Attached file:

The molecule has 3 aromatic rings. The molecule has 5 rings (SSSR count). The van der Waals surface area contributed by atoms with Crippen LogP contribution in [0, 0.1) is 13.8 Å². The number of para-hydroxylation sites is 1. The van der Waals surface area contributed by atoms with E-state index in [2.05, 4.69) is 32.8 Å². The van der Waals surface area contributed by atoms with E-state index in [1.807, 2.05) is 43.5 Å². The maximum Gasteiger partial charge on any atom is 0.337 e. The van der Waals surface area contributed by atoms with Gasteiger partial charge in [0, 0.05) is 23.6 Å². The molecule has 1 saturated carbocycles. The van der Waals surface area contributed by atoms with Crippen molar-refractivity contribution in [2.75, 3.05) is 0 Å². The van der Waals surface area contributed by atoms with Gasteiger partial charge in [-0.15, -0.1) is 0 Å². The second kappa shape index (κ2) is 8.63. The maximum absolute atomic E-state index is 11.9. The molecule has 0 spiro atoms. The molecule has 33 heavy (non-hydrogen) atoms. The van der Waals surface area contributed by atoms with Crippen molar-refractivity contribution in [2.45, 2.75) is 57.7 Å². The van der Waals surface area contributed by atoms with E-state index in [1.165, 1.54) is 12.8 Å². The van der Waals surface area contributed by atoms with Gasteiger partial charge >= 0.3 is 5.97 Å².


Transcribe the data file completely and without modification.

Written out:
The molecule has 3 aromatic rings. The molecule has 5 rings (SSSR count). The van der Waals surface area contributed by atoms with Crippen LogP contribution in [0, 0.1) is 13.8 Å². The number of para-hydroxylation sites is 1. The van der Waals surface area contributed by atoms with E-state index in [2.05, 4.69) is 32.8 Å². The van der Waals surface area contributed by atoms with E-state index in [1.807, 2.05) is 43.5 Å². The maximum Gasteiger partial charge on any atom is 0.337 e. The van der Waals surface area contributed by atoms with Gasteiger partial charge in [0, 0.05) is 23.6 Å². The molecule has 1 saturated carbocycles. The van der Waals surface area contributed by atoms with Crippen molar-refractivity contribution in [2.75, 3.05) is 0 Å². The van der Waals surface area contributed by atoms with Gasteiger partial charge in [-0.15, -0.1) is 0 Å². The second kappa shape index (κ2) is 8.63. The maximum absolute atomic E-state index is 11.9. The molecule has 0 spiro atoms. The molecule has 33 heavy (non-hydrogen) atoms. The van der Waals surface area contributed by atoms with Crippen molar-refractivity contribution in [2.45, 2.75) is 57.7 Å². The van der Waals surface area contributed by atoms with E-state index in [1.165, 1.54) is 12.8 Å². The van der Waals surface area contributed by atoms with Gasteiger partial charge >= 0.3 is 5.97 Å².